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Finishing a basement wall that has previously been painted

mkendall1234 | Posted in General Questions on

I am in the process of framing up a basement that has previously been remodeled using panels that were directly glued to the solid poured foundation. As I am removing the wall covering, I am noticing that the concrete has been painted previously. My plan was to remove any adhesive, wash walls with a TSP substitute and allow area to dry. I was planning on using 1/2″ EPS glued to the wall and place more EPS in the rim joists and using a fire retardant foam to seal in those areas. I was then going to leave a sight gap 1/2″ at the bottom of each panel and seal all seams with tyvek tape. I plan on placing traditional 2×4 construction over these and fill with roxul. I was thinking about gluing a second 1/2″ over the EPS and overlap the seams due to shrinkage over time, but maybe this is overkill? Also, I wasn’t sure if there was anything else I needed to do like a special paint over the previously painted concrete? The basement has no water problems. For the sill I was planning on using treated lumber and place a foam gasket underneath. Any advice regarding the prepainted walls and plan would be greatly appreciated. I am in Iowa if that helps.

Thanks again!

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  1. GBA Editor
    Martin Holladay | | #1

    1. Don't worry about the paint.

    2. The minimum thickness of the rigid foam layer depends on your climate zone. The colder the climate zone, the thicker the rigid foam layer needs to be. A conservative approach would be to follow the rules for above-grade walls provided in this article: Calculating the Minimum Thickness of Rigid Foam Sheathing. (Even though the article isn't about basement walls, the same ratios mentioned in the article can be used for basement walls.)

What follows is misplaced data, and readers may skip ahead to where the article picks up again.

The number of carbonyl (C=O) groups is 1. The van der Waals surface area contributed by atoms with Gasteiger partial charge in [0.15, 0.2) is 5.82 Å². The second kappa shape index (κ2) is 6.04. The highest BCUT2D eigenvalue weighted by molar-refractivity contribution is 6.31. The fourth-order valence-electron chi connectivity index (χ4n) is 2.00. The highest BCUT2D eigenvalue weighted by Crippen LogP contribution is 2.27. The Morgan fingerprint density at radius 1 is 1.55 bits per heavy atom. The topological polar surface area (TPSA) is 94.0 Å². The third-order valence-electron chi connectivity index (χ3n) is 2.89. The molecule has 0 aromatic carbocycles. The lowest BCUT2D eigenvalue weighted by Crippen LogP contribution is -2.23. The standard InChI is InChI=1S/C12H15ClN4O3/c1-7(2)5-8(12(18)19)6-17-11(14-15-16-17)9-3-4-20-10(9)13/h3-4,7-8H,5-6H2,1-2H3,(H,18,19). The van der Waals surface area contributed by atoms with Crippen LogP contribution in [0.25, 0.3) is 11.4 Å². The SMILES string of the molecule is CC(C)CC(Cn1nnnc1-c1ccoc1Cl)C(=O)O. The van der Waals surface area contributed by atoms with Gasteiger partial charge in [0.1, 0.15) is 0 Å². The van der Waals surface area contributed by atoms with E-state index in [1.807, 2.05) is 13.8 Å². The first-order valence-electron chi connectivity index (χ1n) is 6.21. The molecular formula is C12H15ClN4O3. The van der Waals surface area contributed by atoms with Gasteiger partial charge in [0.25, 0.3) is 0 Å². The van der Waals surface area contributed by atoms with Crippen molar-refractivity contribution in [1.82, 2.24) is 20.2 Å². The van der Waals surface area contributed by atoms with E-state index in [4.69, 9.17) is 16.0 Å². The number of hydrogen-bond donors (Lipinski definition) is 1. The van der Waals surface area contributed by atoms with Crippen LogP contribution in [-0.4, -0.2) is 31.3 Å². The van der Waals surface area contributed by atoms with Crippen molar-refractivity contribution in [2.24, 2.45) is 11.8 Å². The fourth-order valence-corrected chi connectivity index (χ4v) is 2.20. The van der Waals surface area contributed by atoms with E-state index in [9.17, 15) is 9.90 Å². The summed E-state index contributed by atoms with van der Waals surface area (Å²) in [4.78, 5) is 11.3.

So, in Marine Zone 4, your rigid foam layer needs a minimum R-value of R-2.5; in Cimate Zone 5, you need R-5; in Zone 6, you need R-7.5; and in Zones 7 and 8, you need R-10.

    3. For more information on the work you will be undertaking, see this article: How to Insulate a Basement Wall.

    -- Martin Holladay

  2. Expert Member
    Dana Dorsett | | #2

    What is the purpose of the half-inch "...sight gap..."?

    If the paint isn't failing it means the moisture drives from groundwater are pretty low, and it's fine to just insulate over it using generous amount of foam-R above the code minimums required for dew point control in your climate zone.

  3. mkendall1234 | | #3

    I thought I needed to keep a slight air gap at the bottom of the panel. I meant slight gap not sight gap. Sorry about that.

    Thanks for the reply and the links. Is there a maximum air permeance I need to be looking for in an Expanded Polystrene? I'd prefer EPS due to less off gassing and shrinkage. If I want to get to the recommended R-5 it looks like I'll need to install 1.5" panels on the outside wall to reach R-6 in one panel. One company claims air permeance of <1.0 and R4 per inch and another claims <3.5 and R5 per inch. Would either of these work? Would there be an advantage to one over the other?


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